Consumer Inflation Sentiment Report

Tipflation Is Changing Spending Habits of 1 in 6 Consumers

December 2023

Consumers are feeling squeezed. Inflation has increased the cost of goods and tips, driving 29% of consumers to say tipping has gotten out of hand and 17% to cut spending due to tips. PYMNTS Intelligence’s latest study of 2,024 U.S. consumers reveals how the increased cost of tips is changing consumer behavior.

Inflation impacts how much and often consumers tip, forcing them to change their spending behavior.
The rise in tipping costs is further reducing consumers’ purchasing power..
Consumers whose wages have not kept up with inflation are getting hit the hardest by higher tips.


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    Inflation continues to impact American households, with high prices keeping consumers from spending. Though CPI data shows inflation has lessened slightly in recent months, PYMNTS Intelligence’s newest data finds that consumer sentiment has not caught up, and they still perceive heightened inflation. In particular, we find a notable impact on spending in industries requiring tipping. Consumers are visiting establishments that expect them to tip less regularly. This trend may be concerning, as pressure to tip is on the rise and industries historically not known for tipping are adopting the practice — and scaring away customers.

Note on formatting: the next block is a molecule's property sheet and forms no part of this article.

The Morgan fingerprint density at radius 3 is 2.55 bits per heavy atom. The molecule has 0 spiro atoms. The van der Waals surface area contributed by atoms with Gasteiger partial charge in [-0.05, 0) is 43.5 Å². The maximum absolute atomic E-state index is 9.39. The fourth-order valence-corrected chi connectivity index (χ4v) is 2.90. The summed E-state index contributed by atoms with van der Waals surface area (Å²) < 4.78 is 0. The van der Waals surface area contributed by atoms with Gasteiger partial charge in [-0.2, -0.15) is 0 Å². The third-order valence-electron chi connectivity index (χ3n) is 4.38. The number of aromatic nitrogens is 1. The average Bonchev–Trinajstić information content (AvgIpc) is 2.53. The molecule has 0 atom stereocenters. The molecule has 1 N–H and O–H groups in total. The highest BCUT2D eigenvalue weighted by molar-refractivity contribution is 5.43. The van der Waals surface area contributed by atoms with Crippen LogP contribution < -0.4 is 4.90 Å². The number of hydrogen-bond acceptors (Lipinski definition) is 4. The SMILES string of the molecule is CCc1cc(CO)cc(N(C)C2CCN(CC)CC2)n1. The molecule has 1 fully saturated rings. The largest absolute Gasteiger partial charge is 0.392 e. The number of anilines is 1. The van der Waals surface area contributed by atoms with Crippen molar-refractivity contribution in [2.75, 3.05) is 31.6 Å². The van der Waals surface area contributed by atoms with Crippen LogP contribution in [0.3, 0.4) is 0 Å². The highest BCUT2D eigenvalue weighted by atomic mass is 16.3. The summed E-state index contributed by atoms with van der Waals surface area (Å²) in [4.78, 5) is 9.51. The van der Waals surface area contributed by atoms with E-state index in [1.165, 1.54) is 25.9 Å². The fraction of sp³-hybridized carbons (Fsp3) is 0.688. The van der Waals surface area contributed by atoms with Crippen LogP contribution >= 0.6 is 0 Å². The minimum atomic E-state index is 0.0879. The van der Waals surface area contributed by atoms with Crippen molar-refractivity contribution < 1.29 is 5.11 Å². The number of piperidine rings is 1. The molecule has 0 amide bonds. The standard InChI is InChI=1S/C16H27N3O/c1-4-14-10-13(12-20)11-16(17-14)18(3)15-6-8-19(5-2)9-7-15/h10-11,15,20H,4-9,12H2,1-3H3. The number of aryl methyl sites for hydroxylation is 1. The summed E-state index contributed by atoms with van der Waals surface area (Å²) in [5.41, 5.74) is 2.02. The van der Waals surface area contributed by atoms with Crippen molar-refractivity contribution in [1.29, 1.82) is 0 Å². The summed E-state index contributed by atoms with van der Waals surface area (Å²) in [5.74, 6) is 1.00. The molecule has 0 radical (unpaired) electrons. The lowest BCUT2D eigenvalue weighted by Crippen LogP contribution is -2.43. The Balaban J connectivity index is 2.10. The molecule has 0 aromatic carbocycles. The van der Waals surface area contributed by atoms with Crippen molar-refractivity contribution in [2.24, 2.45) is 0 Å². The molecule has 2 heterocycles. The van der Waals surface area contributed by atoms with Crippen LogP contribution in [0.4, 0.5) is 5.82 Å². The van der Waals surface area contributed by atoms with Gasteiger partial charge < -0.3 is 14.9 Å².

PYMNTS Intelligence has studied and analyzed U.S. consumers and the link between their sentiments on inflation, consumer trends and tipping habits for well over a year. This report is the 17th installment in the “Consumer Inflation Sentiment” series. For “Tipping Over: Consumers Reducing Spending and Avoiding Tips,” we surveyed 2,024 U.S. consumers between Nov. 6 and Nov. 22 to better understand their views on tipping.

    Inflationary pressures drive many consumers to spend less on services that require tipping.

    Consumers across all income groups are cutting back on spending due to tips driving up the cost of goods and services. Data shows that 29% of consumers feel that tipping has gotten out of hand as of late. Seventeen percent report they have cut back on spending because tips are increasing costs. Younger consumers are particularly likely to hold this view: 27% of Generation Z and 23% of millennials agreed with the statement, “I have cut back on spending because tipping makes things cost too much.” In contrast, just 13% of Generation X and 12% of baby boomers and seniors said the same.

    Nearly 2 in 5 consumers have cut spending on personal grooming services due to the rising costs of tipping, a behavior trending across services where tipping is the norm.